Healthy kidneys, in addition to filtering waste from the blood, also secrete the hormone erythropoietin, EPO for short.

The Northwest Kidney Centers' new Haviland Pavilion clinic at 700 Broadway houses a museum and gallery that showcase advances in kidney disease treatment.

The Northwest Kidney Centers’ new Haviland Pavilion clinic at 700 Broadway houses a museum and gallery that showcase Seattle’s contributions to kidney disease research.

“It regulates how many red blood cells we have, and therefore, how much hemoglobin we have,” says Stuart Shankland, who heads the Division of Nephrology at the University of Washington. Hemoglobin colors blood red and infuses the organs with oxygen. “So when a kidney fails, it stops making EPO and you get anemic.”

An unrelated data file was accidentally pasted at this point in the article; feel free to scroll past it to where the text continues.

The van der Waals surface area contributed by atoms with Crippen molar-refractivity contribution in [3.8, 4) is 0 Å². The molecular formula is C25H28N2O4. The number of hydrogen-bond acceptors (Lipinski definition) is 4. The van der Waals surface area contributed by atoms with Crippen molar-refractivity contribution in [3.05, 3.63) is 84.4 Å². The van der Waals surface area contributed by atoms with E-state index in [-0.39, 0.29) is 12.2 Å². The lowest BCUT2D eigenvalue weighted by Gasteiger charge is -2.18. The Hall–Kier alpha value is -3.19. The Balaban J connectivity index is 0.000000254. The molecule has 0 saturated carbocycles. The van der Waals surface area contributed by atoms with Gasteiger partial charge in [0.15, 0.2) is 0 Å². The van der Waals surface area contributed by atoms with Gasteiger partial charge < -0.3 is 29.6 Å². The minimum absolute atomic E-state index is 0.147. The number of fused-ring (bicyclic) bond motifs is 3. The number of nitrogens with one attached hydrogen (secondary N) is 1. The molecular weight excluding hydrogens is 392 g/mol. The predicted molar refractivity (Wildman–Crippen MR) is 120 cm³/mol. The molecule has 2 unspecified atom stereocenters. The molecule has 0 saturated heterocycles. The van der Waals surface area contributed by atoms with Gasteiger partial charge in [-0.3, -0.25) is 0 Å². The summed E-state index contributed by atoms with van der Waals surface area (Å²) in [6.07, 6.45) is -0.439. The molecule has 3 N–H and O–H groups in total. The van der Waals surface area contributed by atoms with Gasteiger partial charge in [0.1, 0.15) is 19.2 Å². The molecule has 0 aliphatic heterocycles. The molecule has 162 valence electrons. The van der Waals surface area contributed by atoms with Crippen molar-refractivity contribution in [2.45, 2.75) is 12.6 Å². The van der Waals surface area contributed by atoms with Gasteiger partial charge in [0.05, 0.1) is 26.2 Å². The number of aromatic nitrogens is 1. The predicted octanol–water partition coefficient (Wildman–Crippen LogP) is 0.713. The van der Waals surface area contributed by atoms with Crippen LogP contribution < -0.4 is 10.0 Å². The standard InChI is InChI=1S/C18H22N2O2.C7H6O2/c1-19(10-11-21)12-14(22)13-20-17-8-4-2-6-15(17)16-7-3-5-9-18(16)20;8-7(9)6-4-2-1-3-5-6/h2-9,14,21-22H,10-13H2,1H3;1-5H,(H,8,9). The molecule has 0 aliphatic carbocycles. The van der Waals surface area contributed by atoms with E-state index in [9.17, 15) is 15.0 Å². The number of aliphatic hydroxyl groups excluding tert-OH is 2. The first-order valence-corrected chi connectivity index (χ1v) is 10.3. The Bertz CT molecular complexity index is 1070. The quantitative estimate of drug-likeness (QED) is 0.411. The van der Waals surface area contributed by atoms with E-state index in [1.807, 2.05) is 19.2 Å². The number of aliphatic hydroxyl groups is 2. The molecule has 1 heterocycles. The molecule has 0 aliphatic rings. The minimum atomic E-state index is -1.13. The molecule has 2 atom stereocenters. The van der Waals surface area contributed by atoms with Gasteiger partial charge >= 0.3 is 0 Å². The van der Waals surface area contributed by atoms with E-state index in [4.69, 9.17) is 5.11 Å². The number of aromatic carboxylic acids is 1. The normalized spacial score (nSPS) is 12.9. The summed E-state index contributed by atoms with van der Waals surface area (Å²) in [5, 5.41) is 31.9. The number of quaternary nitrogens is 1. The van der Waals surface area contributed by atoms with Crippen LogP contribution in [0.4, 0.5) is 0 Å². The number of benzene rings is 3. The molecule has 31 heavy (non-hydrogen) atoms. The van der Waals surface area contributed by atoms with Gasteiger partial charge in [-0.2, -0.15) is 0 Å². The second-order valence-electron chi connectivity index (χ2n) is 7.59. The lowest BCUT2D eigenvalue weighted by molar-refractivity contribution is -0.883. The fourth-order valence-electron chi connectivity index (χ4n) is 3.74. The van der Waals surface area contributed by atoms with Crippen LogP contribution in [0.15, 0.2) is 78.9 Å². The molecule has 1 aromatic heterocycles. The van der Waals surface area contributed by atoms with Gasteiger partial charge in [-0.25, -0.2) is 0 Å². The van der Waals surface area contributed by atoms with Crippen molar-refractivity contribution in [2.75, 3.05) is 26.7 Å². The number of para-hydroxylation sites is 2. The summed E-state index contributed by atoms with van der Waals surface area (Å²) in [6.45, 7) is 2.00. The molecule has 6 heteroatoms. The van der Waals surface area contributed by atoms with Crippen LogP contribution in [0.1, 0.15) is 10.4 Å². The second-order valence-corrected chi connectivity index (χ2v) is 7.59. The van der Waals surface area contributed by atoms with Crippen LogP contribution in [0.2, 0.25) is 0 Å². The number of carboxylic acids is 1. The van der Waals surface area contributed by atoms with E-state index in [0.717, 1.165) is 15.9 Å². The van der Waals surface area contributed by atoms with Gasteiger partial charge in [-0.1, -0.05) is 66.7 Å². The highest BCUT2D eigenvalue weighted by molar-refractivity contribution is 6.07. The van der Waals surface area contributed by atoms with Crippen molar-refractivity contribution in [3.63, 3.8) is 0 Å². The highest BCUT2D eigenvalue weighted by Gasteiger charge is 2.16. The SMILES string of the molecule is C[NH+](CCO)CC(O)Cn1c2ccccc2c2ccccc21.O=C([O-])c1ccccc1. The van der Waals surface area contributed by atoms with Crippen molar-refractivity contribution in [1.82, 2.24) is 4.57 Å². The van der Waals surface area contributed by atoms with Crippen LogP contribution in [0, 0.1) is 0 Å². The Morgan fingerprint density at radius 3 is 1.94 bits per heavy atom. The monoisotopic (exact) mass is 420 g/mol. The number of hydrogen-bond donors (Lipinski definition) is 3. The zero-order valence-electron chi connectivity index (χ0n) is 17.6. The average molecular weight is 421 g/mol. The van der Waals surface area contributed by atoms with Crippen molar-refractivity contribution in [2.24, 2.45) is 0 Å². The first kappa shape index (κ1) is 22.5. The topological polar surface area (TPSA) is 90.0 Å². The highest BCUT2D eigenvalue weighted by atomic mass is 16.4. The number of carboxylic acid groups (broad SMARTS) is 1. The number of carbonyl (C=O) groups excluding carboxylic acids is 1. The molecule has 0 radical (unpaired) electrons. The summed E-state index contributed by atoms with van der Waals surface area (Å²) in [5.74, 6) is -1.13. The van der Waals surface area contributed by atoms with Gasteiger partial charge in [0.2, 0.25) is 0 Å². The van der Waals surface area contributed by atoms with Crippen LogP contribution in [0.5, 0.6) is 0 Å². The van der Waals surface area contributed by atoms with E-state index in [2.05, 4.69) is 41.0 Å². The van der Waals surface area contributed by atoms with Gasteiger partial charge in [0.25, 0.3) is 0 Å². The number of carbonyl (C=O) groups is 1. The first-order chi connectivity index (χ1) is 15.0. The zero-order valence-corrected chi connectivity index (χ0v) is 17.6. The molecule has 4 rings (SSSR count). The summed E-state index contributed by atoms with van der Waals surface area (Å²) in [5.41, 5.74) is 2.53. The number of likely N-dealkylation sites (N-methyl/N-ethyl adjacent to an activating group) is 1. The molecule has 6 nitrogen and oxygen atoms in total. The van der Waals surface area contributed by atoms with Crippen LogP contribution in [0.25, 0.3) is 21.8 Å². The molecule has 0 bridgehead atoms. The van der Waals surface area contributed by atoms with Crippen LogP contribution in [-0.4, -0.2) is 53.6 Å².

Without hemoglobin, Spaeth’s cells and tissues were essentially being starved of oxygen.

The pharmaceutical company Amgen chose the late Joseph Eschbach, a senior research advisor at the Northwest Kidney Centers, to run the first human trials of their synthetic EPO.

“Dr. Eschbach had worked on anemia in patients with kidney failure since 1963,” says Blagg. “He was Mr. EPO at that time.”

The Food and Drug Administration approved EPOGEN in 1989. “It was a miracle,” says Spaeth. “After a few weeks, I could run up those stairs.”


Today, Spaeth serves on the board of the Northwest Kidney Centers and travels around the country telling about her experience to the dialysis community. Lyle Smith, continuing education director at the Board of Nephrology Examiners Nursing and Technology, who has arranged for her to speak at professional conferences, says Spaeth is an inspiring speaker.